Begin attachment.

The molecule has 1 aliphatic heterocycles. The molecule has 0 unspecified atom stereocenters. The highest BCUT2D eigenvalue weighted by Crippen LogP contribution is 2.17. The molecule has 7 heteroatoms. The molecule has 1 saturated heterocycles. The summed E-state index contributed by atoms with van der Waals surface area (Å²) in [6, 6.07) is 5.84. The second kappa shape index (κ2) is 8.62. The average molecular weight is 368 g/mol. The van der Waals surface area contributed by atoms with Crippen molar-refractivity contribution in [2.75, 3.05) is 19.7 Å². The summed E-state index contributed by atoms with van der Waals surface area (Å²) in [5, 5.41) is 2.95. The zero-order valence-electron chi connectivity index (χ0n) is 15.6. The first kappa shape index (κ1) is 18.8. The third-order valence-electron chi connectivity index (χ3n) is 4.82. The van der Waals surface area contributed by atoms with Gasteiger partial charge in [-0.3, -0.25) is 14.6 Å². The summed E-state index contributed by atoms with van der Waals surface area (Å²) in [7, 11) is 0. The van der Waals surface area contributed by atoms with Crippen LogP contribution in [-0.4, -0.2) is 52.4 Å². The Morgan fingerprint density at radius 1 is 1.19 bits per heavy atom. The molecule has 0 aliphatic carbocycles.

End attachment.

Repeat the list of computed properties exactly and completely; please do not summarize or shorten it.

The molecule has 1 aliphatic heterocycles. The molecule has 0 unspecified atom stereocenters. The highest BCUT2D eigenvalue weighted by Crippen LogP contribution is 2.17. The molecule has 7 heteroatoms. The molecule has 1 saturated heterocycles. The summed E-state index contributed by atoms with van der Waals surface area (Å²) in [6, 6.07) is 5.84. The second kappa shape index (κ2) is 8.62. The average molecular weight is 368 g/mol. The van der Waals surface area contributed by atoms with Crippen molar-refractivity contribution in [2.75, 3.05) is 19.7 Å². The summed E-state index contributed by atoms with van der Waals surface area (Å²) in [5, 5.41) is 2.95. The zero-order valence-electron chi connectivity index (χ0n) is 15.6. The first kappa shape index (κ1) is 18.8. The third-order valence-electron chi connectivity index (χ3n) is 4.82. The van der Waals surface area contributed by atoms with Gasteiger partial charge in [-0.3, -0.25) is 14.6 Å². The summed E-state index contributed by atoms with van der Waals surface area (Å²) in [7, 11) is 0. The van der Waals surface area contributed by atoms with Crippen LogP contribution in [-0.4, -0.2) is 52.4 Å². The Morgan fingerprint density at radius 1 is 1.19 bits per heavy atom. The molecule has 0 aliphatic carbocycles.